Gebran Bassil might not be the most inspiring choice for telecom minister (a post that he currently holds), and indeed, he seems like a really bad one, but what, really, is the issue with him? His incompetence? Qualities a different FPM minister could bring to the table that Bassil can't?
It appears that there is more at play here. Bassil, after all, is a mini Aoun, imitation-folly at best. He has the demonstrated ability to be obstructive and the willingness to bend the FPM's own alleged ideals to service the interests of his father in law, and more importantly, those of Hizbullah. For that, Aoun sees him as the preferred choice.
What we have here is a distrustful Aoun (of his own party) on the one hand, and on the other, an unspoken March 14 concern that Hizbullah's continued indirect control of the telecommunications ministry means no serious reform of the sector will take place, and that eavesdropping and domestic spying by Hizbullah will continue. It is not a secret that the party of perpetual "resistance" benefitted a lot from Bassil's control of the ministry, on many levels, including turning a blind eye to the existence of Hizbullah's private telecommunication network.March 14, and Saad Hariri in particular, has not been able to present a strong and convincing public argument against keeping Bassil as a minister. The PM designate probably does not wish to ruffle Hizbullah's feathers at a point the public thinks he has their blessings, though this might change following Hizbullah's recent criticism. Instead, Hariri's people have been resorting to arguments about nepotism, cohesiveness in the cabinet, ineligibility of those who lost elections, and lame and unimaginative accusations about Israeli-linked internet networks.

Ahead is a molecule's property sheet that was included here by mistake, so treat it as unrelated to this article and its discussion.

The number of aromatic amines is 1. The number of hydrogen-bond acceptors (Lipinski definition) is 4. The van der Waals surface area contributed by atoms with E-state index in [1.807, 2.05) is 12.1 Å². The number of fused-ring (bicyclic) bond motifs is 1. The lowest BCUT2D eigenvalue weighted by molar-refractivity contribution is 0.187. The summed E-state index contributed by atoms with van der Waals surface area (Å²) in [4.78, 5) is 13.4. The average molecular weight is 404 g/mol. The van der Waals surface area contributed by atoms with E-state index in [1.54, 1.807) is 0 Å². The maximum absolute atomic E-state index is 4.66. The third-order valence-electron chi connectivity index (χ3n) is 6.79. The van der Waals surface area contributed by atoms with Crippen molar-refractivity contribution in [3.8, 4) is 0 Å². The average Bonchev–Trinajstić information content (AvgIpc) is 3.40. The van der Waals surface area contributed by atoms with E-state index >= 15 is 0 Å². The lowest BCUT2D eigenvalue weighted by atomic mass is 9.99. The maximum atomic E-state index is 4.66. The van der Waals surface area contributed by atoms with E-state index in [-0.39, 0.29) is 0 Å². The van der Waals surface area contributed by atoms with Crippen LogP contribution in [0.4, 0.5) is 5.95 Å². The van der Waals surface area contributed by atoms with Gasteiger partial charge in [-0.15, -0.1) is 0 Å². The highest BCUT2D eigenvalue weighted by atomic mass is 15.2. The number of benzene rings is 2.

Hizbullah's defense of Aoun's demand wasn't a surprise, and takes advantage of Hariri's weak strategy, although their argument that there is no legal reason for election losers to become ministers contradicts their (and Aoun's) opposition to March 14 presidential candidates who had lost parliamentary elections (think Nassib Lahoud).
March 14, or what's left of it after Jumbaltt's departure, shouldn't be shy to point out Hizbullah's role here, and their continued use of Aoun and the FPM as cannon fodder. Anyone bemoaning the return of Syria to Lebanon should pause and reflect on how Hizbullah has pretty much filled the role previously played by Syrian intelligence. The Party of God has been playing the role of occupier since the May 7, 2008 invasion of Beirut and the apparently galvanizing attack on Jumblatt's Chouf.
There is more at stake here than just a game of stubbornness and obstruction. Unfortunately, Jumblatt was the one who once tasked himself with "exposing" some of Hizbullah's motivations, and their agenda to turn the country into an ideological concentration camp. Now that Jumblatt is on the divine victory bandwagon, singing the praises of the resistance "past, present, and future"-- , and lecturing Hariri about Sunni Islam, March 14 finds itself lacking the ability to throw punches.There is no doubt that March 14's victory in the elections was dealt a severe blow following Jumblatt's defection. This battle against Aoun over the telecom ministry would have been easier to fight with him on board. In 2008, Hariri backed a "Walid Jumblatt government" that didn't hesitate to take on Hizbullah. Today, he is being told to head a government of "true partnership" that will arguably be weaker and less effective than the ones Siniora headed. No wonder Saad seems so despondent at times. The resistance against Hizbullah's and Syrian domination has just become a lot harder. One wonders if he would have agreed to the premiership had Jumblatt announced his decision sooner. But that is a different discussion.